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Need for blood donations greater than ever after tornado outbreak, doctor says

Local blood supplies were already low due to a drop in giving during the COVID-19 pandemic, but the need has grown since the deadly storms.

LOUISVILLE, Ky. — When a crisis strikes, people begin looking for ways to help their neighbors. One way to do that is to give blood.

UofL Health Chief Medical Officer Dr. Jason Smith said the deadly tornado outbreak in western and central Kentucky has significantly drained local blood stores at a time when donations were already low due to the ongoing coronavirus pandemic.

"I don't think we've actually had a greater need any time in the United States, the Commonwealth and within Louisville," Dr. Smith said.

He said UofL Health has been in contact with health care organizations in western Kentucky to help them restore life-saving services, but they need the public to help them meet these needs.

RELATED: Louisville communities step up to help western Kentucky tornado victims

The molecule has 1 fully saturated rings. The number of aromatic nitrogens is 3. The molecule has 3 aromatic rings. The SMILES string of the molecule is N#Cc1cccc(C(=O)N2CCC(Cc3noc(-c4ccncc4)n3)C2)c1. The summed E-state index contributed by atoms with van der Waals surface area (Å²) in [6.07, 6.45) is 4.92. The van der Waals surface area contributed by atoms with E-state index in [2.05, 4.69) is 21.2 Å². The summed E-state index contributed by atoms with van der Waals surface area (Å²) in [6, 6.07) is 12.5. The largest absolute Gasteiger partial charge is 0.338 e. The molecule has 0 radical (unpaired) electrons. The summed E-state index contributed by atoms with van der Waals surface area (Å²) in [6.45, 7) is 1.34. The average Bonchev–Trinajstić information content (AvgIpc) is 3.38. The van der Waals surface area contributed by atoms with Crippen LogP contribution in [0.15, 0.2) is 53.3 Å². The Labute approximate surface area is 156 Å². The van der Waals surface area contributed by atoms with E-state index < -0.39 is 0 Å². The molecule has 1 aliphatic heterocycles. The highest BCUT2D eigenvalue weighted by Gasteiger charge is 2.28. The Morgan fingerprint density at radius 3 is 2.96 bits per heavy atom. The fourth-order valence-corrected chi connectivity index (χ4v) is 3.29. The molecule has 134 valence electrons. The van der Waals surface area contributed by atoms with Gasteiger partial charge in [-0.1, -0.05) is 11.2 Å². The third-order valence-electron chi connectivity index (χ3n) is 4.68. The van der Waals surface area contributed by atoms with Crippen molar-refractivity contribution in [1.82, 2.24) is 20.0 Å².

Gov. Andy Beshear also shared the importance of giving blood as a way to support these hurting communities. He organized a blood drive at the state capitol Friday, and he said appointments filled up almost immediately.

"We are resilient and we are there for reach other - and that thas been on full display," he said.

If you want to give blood, appointments can be made through the Red Cross app, the Red Cross website or by calling 1-800-733-2767.

To donate blood, you will need to bring a blood donor card, driver's license or two other forms of identification. You must be at least 17 years old and meet weight and health requirements. 

More information on donor eligibility can be found on the American Red Cross website.

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